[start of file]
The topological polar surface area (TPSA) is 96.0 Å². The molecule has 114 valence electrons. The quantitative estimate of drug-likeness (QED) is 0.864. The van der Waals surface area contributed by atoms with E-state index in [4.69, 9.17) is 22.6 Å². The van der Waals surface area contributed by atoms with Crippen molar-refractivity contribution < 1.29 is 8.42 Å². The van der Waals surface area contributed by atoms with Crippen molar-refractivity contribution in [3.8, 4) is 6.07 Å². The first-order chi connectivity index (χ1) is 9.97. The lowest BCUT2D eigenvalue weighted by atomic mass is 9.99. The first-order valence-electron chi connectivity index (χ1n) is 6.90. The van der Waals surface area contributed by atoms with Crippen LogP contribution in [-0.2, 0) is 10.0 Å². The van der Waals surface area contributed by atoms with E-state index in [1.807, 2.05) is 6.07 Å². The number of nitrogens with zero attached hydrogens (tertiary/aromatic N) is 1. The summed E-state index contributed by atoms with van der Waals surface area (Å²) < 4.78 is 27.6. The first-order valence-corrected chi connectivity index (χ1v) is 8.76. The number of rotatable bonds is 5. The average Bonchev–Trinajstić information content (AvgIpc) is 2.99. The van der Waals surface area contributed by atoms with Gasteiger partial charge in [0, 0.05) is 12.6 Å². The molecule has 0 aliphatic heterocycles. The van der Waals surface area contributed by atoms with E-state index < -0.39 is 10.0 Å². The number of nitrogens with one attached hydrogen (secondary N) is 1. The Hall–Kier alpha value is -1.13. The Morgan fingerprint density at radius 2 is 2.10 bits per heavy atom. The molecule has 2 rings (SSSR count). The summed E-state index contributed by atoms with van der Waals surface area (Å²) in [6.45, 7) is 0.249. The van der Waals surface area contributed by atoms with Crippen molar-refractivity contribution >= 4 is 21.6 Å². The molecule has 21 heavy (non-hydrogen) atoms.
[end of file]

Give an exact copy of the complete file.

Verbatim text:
The topological polar surface area (TPSA) is 96.0 Å². The molecule has 114 valence electrons. The quantitative estimate of drug-likeness (QED) is 0.864. The van der Waals surface area contributed by atoms with E-state index in [4.69, 9.17) is 22.6 Å². The van der Waals surface area contributed by atoms with Crippen molar-refractivity contribution < 1.29 is 8.42 Å². The van der Waals surface area contributed by atoms with Crippen molar-refractivity contribution in [3.8, 4) is 6.07 Å². The first-order chi connectivity index (χ1) is 9.97. The lowest BCUT2D eigenvalue weighted by atomic mass is 9.99. The first-order valence-electron chi connectivity index (χ1n) is 6.90. The van der Waals surface area contributed by atoms with Crippen LogP contribution in [-0.2, 0) is 10.0 Å². The van der Waals surface area contributed by atoms with E-state index in [1.807, 2.05) is 6.07 Å². The number of nitrogens with zero attached hydrogens (tertiary/aromatic N) is 1. The summed E-state index contributed by atoms with van der Waals surface area (Å²) < 4.78 is 27.6. The first-order valence-corrected chi connectivity index (χ1v) is 8.76. The number of rotatable bonds is 5. The average Bonchev–Trinajstić information content (AvgIpc) is 2.99. The van der Waals surface area contributed by atoms with Gasteiger partial charge in [0, 0.05) is 12.6 Å². The molecule has 0 aliphatic heterocycles. The van der Waals surface area contributed by atoms with E-state index < -0.39 is 10.0 Å². The number of nitrogens with one attached hydrogen (secondary N) is 1. The Hall–Kier alpha value is -1.13. The Morgan fingerprint density at radius 2 is 2.10 bits per heavy atom. The molecule has 2 rings (SSSR count). The summed E-state index contributed by atoms with van der Waals surface area (Å²) in [6.45, 7) is 0.249. The van der Waals surface area contributed by atoms with Crippen molar-refractivity contribution >= 4 is 21.6 Å². The molecule has 21 heavy (non-hydrogen) atoms.